“Thank you! Oh, my God, thank you!” I was effusive, unashamedly. My “partnership” with my USO operator had come to its end. “You have an absolutely beautiful day,” I said.
Five rings, not unusual for my parents. They would have stopped eating. They’d be staring at the phone in the alcove. My father’s fork would be in midair, a bit of boiled potato balanced. My mother would turn back to him, looking somewhat panicked. “Who the hell could that be, you think?” my father would ask no one in particular.
Six rings. They are going to answer, aren’t they? Oh, please…
“H-hello?” My mother’s voice, quavering.
I wasted no time in saying “Hey, mom!” and assuring her I was okay. I imagined her shouting back across the room—
“Oh, my God! Bill! Bill! It’s Raymond! Bill!”
“Raymond, Bill. Raymond’s on the phone—from Vietnam!”
My father said something. It sounded like he hadn’t gotten up. Whatever it was he said, I couldn’t make it out.
“What’s that you want me to tell Raymond?”
Silence: a puzzling pause. I imagined my father had gone back to his supper.
What I heard next was as clear and loud as could be:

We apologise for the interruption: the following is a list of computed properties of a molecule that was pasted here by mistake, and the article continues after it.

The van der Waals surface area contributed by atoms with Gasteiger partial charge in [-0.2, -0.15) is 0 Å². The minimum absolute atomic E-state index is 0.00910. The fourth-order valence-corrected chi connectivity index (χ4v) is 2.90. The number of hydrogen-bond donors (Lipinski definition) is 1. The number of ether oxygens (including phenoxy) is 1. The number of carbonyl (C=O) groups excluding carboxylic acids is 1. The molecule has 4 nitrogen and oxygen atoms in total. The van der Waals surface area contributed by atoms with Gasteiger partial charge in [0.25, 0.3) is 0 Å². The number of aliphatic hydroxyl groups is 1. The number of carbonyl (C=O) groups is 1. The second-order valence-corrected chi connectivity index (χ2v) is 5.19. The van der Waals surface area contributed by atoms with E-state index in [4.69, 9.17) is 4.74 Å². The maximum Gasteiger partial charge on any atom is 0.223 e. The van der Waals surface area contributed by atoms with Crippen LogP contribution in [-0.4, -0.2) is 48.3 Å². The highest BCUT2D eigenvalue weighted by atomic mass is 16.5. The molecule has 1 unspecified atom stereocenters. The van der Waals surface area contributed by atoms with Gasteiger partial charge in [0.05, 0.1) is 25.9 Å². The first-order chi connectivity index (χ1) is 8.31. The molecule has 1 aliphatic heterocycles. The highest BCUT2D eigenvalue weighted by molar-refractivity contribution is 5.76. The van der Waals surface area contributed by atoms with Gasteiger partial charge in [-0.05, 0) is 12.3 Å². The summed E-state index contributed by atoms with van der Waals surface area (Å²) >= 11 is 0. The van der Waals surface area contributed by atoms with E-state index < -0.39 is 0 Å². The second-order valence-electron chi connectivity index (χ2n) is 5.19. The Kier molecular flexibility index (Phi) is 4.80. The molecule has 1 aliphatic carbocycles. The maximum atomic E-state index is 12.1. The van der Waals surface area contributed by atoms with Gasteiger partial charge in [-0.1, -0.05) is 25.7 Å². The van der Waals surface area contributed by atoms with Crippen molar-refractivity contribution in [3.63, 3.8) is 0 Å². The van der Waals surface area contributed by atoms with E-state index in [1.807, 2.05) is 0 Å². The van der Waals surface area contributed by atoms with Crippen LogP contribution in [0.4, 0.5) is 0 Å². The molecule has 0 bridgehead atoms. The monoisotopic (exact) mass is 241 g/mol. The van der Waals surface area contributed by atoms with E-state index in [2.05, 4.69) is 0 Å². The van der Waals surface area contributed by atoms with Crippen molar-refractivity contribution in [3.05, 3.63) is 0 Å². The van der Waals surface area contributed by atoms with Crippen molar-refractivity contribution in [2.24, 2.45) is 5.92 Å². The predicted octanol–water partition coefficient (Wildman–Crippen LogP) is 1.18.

“Tell him we’re eating!” he yelled.
Ray Kemble is relatively new to the writing game, having recently retired after a life’s career as an actor, director, playwright, and theater administrator. His nonfiction has appeared in Diverse Voices, Zero Dark Thirty, and Down and Dirty. A New York boy by birth and rearing, Ray has called Colorado home for going on forty years. He welcomes communication at firstname.lastname@example.org.
WHY WE CHOSE TO PUBLISH “Tell Him What?”
Author Ray Kemble begins with an unassuming premise, that of a soldier wanting to surprise his father with a phone call from Vietnam. During the course of that call, we’re given a strong sense of place and a long-gone era, combined with good tension, and taken on a journey halfway around the world through many countries. And at the end of the journey, the author has delivered not only a strong character-driven story, but also a completely unexpected surprise both to the character and to the reader. We say, “Well done!”